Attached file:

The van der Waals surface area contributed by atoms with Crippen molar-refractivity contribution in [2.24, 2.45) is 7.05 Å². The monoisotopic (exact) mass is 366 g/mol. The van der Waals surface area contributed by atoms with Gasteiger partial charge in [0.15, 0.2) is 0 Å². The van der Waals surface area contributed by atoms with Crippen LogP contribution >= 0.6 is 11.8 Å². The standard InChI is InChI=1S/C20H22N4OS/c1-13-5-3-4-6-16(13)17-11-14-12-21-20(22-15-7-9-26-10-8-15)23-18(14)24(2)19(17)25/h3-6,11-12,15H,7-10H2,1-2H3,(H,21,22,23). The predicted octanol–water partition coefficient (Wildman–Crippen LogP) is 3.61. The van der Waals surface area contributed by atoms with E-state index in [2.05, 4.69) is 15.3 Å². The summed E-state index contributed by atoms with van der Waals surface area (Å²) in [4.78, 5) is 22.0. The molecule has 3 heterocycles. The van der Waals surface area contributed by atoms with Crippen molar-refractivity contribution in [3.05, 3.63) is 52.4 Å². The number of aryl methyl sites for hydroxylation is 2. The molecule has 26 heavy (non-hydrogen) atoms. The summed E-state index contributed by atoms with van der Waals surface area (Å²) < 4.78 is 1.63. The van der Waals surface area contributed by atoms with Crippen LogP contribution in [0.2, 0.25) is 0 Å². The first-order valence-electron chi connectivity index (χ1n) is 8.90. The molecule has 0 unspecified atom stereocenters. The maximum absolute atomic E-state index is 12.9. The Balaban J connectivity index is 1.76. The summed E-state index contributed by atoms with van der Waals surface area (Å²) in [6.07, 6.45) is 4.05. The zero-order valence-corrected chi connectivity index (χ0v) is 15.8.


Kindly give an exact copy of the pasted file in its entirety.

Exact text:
The van der Waals surface area contributed by atoms with Crippen molar-refractivity contribution in [2.24, 2.45) is 7.05 Å². The monoisotopic (exact) mass is 366 g/mol. The van der Waals surface area contributed by atoms with Gasteiger partial charge in [0.15, 0.2) is 0 Å². The van der Waals surface area contributed by atoms with Crippen LogP contribution >= 0.6 is 11.8 Å². The standard InChI is InChI=1S/C20H22N4OS/c1-13-5-3-4-6-16(13)17-11-14-12-21-20(22-15-7-9-26-10-8-15)23-18(14)24(2)19(17)25/h3-6,11-12,15H,7-10H2,1-2H3,(H,21,22,23). The predicted octanol–water partition coefficient (Wildman–Crippen LogP) is 3.61. The van der Waals surface area contributed by atoms with E-state index in [2.05, 4.69) is 15.3 Å². The summed E-state index contributed by atoms with van der Waals surface area (Å²) in [4.78, 5) is 22.0. The molecule has 3 heterocycles. The van der Waals surface area contributed by atoms with Crippen molar-refractivity contribution in [3.05, 3.63) is 52.4 Å². The number of aryl methyl sites for hydroxylation is 2. The molecule has 26 heavy (non-hydrogen) atoms. The summed E-state index contributed by atoms with van der Waals surface area (Å²) < 4.78 is 1.63. The van der Waals surface area contributed by atoms with Crippen LogP contribution in [0.2, 0.25) is 0 Å². The first-order valence-electron chi connectivity index (χ1n) is 8.90. The molecule has 0 unspecified atom stereocenters. The maximum absolute atomic E-state index is 12.9. The Balaban J connectivity index is 1.76. The summed E-state index contributed by atoms with van der Waals surface area (Å²) in [6.07, 6.45) is 4.05. The zero-order valence-corrected chi connectivity index (χ0v) is 15.8.